Back to the topic of talent, I want to reiterate my enthusiasm for how our team has been elevated throughout the company over the last year and half. The recent announcement of Rick Hans as our new CFO, as well as recent additions in strategy development, pharmacy, general merchandise, supply chain and real estate are proving to be great moves for us. I also want to point out that our addition of talent has raised the development and enthusiasm of the whole team. We are building a team that will drive our goal to deliver healthcare services that improve the outcomes of people in the communities that we serve.
Our migration towards becoming a healthcare company is part of our new strategic roadmap. It capitalizes on our strong bonds with customers in our rural markets who need access to healthcare. It also provides Fred’s many new opportunities to leverage our capabilities to offer additional ancillary healthcare services in combination with our front store offerings, which are our key points of differentiation in these rural markets. By accelerating the integration of pharmacy, specialty pharmacy, clinical services and our new retail store format and assortment, Fred’s can become a primary source for healthcare needs for our customers.
Considering the market shift towards performance based payer models, which reward those providers that can improve outcomes, we are well positioned to participate in this new payer environment over the coming years. And while our retail pharmacy is the primary customer facing aspect of this strategy, our growth in specialty pharmacy is equally important.
With last year’s acquisition of EnthrustRx we not only expanded our share in one of the fastest growing segments in healthcare, but we also gained critical new access to manufacturers, payers and the medical community to further leverage our retail pharmacy network of over 370 brick-and-mortar locations. Only a handful of approximately 400 specialty pharmacies operating today offer the access and value of retail store fronts. Allowing the opportunity for either customer pickup or home delivery, as well as pharmacy patient engagement on a daily basis.
I think by now you will have grasped a few important themes from our comments today. We will continue to invest in talent as people are the core to our success. The team is focused on continuing to build momentum that will drive future growth and long-term shareholder value. There are changes in our business model that will capitalize on our pharmacy capabilities. Our new retail store format and assortment provides our consumers with a better shopping experience and complements our healthcare strategy. We have a renewed sense of optimism for what we as a company can achieve and our willingness to invest more in our infrastructure to support future growth and the payback we are seeing from those increased investments.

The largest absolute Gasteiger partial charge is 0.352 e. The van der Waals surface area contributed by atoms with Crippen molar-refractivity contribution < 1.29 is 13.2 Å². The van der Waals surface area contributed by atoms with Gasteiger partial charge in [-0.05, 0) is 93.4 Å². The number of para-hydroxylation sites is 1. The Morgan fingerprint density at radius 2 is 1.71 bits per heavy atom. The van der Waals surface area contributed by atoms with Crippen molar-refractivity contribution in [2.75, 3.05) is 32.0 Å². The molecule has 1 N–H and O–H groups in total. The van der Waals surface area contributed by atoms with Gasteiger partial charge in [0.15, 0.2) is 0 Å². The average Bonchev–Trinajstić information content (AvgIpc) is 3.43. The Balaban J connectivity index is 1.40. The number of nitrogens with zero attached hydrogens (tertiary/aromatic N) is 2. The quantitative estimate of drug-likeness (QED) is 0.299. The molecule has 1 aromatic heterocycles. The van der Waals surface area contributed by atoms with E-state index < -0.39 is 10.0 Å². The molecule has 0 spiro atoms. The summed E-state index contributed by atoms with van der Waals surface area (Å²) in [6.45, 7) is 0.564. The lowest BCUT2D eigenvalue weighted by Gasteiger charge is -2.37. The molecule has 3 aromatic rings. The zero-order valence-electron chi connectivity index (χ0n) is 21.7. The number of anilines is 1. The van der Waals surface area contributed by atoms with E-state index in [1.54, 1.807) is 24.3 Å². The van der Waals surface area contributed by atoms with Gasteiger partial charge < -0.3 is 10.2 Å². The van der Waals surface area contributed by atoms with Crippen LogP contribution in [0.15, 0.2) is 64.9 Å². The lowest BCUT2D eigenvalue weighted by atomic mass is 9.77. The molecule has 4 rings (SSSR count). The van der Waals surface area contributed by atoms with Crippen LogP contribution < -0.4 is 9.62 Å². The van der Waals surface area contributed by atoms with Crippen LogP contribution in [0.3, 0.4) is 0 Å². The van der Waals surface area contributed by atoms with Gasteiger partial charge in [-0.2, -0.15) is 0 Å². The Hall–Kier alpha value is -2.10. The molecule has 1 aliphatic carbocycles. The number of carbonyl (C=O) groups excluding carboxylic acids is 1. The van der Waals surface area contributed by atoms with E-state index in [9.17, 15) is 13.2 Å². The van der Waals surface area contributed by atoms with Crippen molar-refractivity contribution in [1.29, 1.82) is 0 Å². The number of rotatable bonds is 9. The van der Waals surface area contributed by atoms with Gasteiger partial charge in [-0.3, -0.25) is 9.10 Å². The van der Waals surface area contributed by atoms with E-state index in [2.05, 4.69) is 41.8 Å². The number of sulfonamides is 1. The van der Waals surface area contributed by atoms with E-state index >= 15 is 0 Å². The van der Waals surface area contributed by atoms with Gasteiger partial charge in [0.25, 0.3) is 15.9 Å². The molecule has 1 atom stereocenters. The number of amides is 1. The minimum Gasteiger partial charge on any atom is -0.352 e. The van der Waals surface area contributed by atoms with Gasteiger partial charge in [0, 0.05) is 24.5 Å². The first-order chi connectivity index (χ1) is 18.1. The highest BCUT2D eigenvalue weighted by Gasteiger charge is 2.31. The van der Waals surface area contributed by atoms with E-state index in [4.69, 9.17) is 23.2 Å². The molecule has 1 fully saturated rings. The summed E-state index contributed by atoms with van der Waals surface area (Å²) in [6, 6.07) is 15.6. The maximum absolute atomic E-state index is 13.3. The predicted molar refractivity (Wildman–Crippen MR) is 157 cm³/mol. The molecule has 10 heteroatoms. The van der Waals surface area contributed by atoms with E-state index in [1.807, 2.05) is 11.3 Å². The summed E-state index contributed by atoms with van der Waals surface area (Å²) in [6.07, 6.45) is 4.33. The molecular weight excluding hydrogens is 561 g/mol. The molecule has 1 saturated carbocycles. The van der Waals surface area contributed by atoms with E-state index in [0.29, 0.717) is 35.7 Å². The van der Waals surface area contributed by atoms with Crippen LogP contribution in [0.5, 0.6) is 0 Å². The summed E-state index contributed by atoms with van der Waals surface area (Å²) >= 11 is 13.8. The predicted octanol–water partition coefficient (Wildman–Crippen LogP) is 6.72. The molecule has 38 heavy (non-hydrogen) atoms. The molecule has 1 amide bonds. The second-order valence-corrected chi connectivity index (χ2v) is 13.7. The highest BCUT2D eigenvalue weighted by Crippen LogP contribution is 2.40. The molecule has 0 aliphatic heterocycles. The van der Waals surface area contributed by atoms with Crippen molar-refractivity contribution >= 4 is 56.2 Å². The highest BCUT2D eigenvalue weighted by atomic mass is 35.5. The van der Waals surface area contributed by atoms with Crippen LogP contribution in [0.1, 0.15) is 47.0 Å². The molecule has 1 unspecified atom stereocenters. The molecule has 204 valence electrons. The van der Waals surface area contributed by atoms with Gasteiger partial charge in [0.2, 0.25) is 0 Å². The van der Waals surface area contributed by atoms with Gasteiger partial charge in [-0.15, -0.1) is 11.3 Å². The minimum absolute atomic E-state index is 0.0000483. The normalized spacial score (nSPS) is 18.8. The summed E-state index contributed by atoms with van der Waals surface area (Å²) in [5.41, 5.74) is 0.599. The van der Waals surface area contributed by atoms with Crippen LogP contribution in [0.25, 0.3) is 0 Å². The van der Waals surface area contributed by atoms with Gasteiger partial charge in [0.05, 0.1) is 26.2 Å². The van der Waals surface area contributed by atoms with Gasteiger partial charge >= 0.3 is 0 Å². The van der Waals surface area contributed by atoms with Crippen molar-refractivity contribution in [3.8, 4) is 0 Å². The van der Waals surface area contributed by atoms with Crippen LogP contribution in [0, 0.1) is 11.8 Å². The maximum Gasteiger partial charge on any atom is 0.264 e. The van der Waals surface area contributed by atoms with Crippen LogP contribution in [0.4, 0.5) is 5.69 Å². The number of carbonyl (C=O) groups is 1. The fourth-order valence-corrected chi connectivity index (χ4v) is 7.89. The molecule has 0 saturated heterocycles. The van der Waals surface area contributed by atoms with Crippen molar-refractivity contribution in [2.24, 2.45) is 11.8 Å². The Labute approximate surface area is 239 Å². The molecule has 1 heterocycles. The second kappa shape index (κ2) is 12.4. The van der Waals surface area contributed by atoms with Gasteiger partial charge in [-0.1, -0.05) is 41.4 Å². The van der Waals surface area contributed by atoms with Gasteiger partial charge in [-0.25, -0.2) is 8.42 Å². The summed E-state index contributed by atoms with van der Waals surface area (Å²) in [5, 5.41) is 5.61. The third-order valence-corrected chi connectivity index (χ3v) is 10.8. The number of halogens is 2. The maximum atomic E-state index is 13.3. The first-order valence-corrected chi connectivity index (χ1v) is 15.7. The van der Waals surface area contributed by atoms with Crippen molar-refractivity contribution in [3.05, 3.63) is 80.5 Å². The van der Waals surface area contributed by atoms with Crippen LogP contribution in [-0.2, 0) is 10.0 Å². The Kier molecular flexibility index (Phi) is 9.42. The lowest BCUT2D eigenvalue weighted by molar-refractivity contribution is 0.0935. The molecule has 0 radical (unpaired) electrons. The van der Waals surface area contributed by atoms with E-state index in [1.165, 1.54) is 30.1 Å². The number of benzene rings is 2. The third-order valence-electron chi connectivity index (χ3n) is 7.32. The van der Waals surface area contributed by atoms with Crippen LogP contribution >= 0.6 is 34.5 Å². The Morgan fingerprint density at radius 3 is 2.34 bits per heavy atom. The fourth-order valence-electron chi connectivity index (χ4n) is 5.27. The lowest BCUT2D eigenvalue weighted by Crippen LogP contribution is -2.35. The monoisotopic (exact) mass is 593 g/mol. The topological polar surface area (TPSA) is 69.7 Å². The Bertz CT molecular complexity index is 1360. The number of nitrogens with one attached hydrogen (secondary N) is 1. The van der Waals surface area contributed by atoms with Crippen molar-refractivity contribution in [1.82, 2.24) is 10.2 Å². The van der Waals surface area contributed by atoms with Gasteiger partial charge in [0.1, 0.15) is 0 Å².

So to summarize, I remain enthusiastic about the momentum we continue to see throughout the company, especially the positive results expected in our adjusted EBITDA, which as Rick mentioned will grow to a range of $73 million to $78 million for 2016, representing an increase of 35% to 45%. I am confident as ever in the leadership team, our unique business model and the growth prospects for Fred’s as a regional provider of healthcare services and value merchandise in the markets we serve.
And now operator you may open the lines for questions?
Thank you. We will now begin the question-and-answer session. [Operator Instructions] Our first question comes from Andrew Wolf of BB&T Capital Markets. Please go ahead.
Hi thanks good morning.
Good morning, Andy.
Good morning, all. Mike I think last quarter you talked about food and it sounded more like it was just the part of the frontend you just hadn’t got you yet, but now this quarter at least -- it sounds a little more like it’s competitive. Could you talk a little more and give us a little more color on what’s going on? Is it really new entrants like ALDIs or someone like that or new stores from any Wal-Mart or someone else or is it more incumbents, Winn-Dixie or whomever on the price side. Where you’re seeing the pressure?
Yeah, sure, hi Andy. So a couple of things, one is -- there is increased competition in our markets, specifically ALDI and Save-A-Lot. So that’s one. Two is we are seeing more aggressive promotional pricing in our markets throughout the competition. We’ll adjust that accordingly. I do want to remind you though that in our remodeled stores we are seeing food doing much better than the chain, so some of that is about merchandising and location and the additional coolers and freezers, but there is certainly increased competition in both pricing and of course the value grocery players.
Okay. So it sounds like in addition to the merchandising side, there has to be some change in the price and promotional offer to consumers?
Yeah I think, yeah, no questions, I mean we will react like retailers do accordingly with the promotional strategy and do what’s right for our stores, our customers. So we’re keeping an eye on it closely, and you can open the Sunday paper and look at the various competitors and see the recent aggressive pricing on several different categories related to food and beverage.